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fulness in the Dictionary. Still more provoking when an identity of meaning is only disguised by different modes of expression, and when the term has been closely sifted, to their mutual astonishment, both parties discover the same thing lying under the bran and chaff after this heated operation.
Plato and ARISTOTLE probably agreed much better than the opposite parties they raised up imagined; their difference was in the manner of expression, rather than in the points discussed. The NOMINALISTS and the REALISTS, who once filled the world with their brawls, and who from irregular words came to regular blows, could never comprehend their alternate nonsense; though the Nominalists only denied what no one in his senses would affirm; and the Realists only contended for what no one in his senses would deny; a hair's breadth might have joined what the spirit of party had sundered!
Do we flatter ourselves that the Logomachies of the Nominalists and the Realists terminated with these scolding schoolmen? Modern nonsense, weighed against the obsolete, may make the scales tremble for awhile, but it will lose its
agreeable quality of freshness, and subside into an equipoise. We find their spirit still lurking among our own metaphysicians. " Lo! the Nominalists and the Realists again!” exclaimed my learned friend, Sharon Turner, alluding to our modern doctrines on abstract ideas, on which there is still a doubt, whether they are any thing more than generalising terms*. LEIBNITZ confused his philosophy by the term sufficient reason: for every existence, for every event, and for every truth, there must be a sufficient reason. This vagueness of language produced a perpetual misconception, and Leibnitz was proud of his equivocal triumphs in always affording a new interpretation! It is conjectured that he only employed his term of sufficient reason, for the plain simple word of cause. Even LOCKE, who has himself so admirably noticed the “ abuse of words,” has been charged with using vague .and indefinite ones; he has sometimes employed the words reflection, mind, and spirit in so indefinite a way, that they have confused his philosophy ; thus by some ambiguous expressions, our great metaphysician has been made to estab. lish doctrines fatal to the immutability of moral distinctions. Even the eagle-eye of the intellectual Newton grew dim in the obscurity of the language of Locke. We are astonished to discover that two such intellects should not comprehend the same ideas; for NEWTON wrote to LocКЕ, , I beg your pardon for representing that you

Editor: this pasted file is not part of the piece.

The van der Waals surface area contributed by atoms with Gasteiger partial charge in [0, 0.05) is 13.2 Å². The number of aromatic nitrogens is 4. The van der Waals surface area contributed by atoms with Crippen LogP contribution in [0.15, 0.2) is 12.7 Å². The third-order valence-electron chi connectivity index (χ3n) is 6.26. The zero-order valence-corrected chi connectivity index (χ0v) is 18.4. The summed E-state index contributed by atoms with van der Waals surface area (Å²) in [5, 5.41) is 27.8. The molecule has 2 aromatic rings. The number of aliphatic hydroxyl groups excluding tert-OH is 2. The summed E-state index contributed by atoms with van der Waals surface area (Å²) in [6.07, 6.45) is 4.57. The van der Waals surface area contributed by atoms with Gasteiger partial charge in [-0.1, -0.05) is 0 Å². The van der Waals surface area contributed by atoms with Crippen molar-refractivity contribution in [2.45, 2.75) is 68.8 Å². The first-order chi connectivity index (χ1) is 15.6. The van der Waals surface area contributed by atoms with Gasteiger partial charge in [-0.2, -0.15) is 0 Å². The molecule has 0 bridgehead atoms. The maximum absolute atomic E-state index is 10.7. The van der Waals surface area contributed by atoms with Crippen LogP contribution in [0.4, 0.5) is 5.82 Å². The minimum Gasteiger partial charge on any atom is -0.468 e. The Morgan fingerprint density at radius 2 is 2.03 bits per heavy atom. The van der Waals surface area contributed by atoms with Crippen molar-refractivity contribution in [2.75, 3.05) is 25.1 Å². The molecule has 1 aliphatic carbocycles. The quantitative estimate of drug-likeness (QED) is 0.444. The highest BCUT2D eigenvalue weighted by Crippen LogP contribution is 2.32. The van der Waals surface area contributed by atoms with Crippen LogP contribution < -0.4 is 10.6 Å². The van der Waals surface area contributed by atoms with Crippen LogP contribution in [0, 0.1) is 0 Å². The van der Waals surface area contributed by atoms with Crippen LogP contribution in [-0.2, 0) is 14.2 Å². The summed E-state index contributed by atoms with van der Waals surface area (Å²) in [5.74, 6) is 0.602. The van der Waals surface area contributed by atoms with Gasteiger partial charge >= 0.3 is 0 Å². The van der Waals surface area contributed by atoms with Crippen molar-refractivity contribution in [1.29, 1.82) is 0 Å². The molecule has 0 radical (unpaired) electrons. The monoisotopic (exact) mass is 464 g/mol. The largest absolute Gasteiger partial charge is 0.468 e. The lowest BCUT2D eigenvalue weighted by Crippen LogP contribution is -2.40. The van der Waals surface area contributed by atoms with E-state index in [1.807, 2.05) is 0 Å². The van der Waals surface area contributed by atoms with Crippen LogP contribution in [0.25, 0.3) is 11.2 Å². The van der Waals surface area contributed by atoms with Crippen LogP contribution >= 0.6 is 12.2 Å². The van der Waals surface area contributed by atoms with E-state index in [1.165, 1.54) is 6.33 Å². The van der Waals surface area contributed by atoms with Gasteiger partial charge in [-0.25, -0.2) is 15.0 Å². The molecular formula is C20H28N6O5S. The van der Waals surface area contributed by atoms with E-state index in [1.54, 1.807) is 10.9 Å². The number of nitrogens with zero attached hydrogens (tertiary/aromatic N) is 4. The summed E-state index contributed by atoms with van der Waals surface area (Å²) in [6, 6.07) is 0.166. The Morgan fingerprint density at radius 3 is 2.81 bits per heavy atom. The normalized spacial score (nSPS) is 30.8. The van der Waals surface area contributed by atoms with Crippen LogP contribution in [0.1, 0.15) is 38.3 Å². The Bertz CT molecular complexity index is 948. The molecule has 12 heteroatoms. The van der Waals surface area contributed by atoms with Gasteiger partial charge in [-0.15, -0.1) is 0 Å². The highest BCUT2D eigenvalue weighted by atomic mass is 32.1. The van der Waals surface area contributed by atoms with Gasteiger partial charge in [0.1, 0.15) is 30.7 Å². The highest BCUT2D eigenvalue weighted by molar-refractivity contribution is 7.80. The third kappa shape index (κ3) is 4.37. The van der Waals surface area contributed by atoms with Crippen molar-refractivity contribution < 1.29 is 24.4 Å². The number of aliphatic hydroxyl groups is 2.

* Turner's Hist. of England, i. 514.
struck at the root of morality in a principle laid down in your book of Ideas—and that I took you for a Hobbist * !” The difference of opinion between Locke and Reid is in consequence of an ambiguity in the word principle, as employed by Reid. The removal of a solitary word may cast a luminous ray over a whole body of philosophy: “ If we had called the infinite the indefinite,” says Condillac, in his Traité des Sensations, “ by this small change of a word we should have avoided the error of imagining that we have a positive idea of infinity, from whence so many false reasonings have been
* We owe this curious unpublished letter to the zeal and care of Professor Dugald Stewart, in his excellent Dissertations.
carried on, not only by metaphysicians, but even by geometricians.” The word reason has been used with different meanings by different writers ; reasoning and reason have been often confounded ; a man may have an endless capacity for reasoning, without being much influenced by reason, and to be reasonable, perhaps differs from both! So Moliere tells us,
Raisonner est l'emploi de toute ma maison ;
In this research on " confusion of words,” might enter the voluminous history of the founders of sects, who have usually employed terms which had no meaning attached to them, or were so arnbiguous that their real notions have never been comprehended; hence the most chimerical opinions have been imputed to founders of sects. We may instance that of the Antinomians, whose remarkable denomination explains their doctrine, expressing that they were “against law!” Their founder was John Agricola, a follower of Luther, who, while he lived, had kept Agricola's follies from exploding, which they did when he asserted that there was no such thing as sin, our salvation depending on faith, and not on works; and when he declaimed against the Law of God. To wlat lengths some of his sect pushed this verbal doctrine is known; but the real notions of this Agricola probably never will be! Bayle considered him as a harmless dreamer in theology, who had confused his head by Paul's controversies, with the Jews; but Mosheim, who bestows on this early reformer the epithets of ventosus and versipellis, windy and crafty! or, as his translator has it, charges him with “vanity, presumption, and artifice,” tells us by the term “ law,” Agricola only meant the ten commandments of Moses, which he considered were abrogated by the Gospel, being designed for the Jews and not for the Christians. Agricola then, by the words the “ Law of God,” and “ that there was no such thing as sin," must have said one thing and meant another! This appears to have been the case with most of the divines of the sixteenth century; for even Mosheim complains of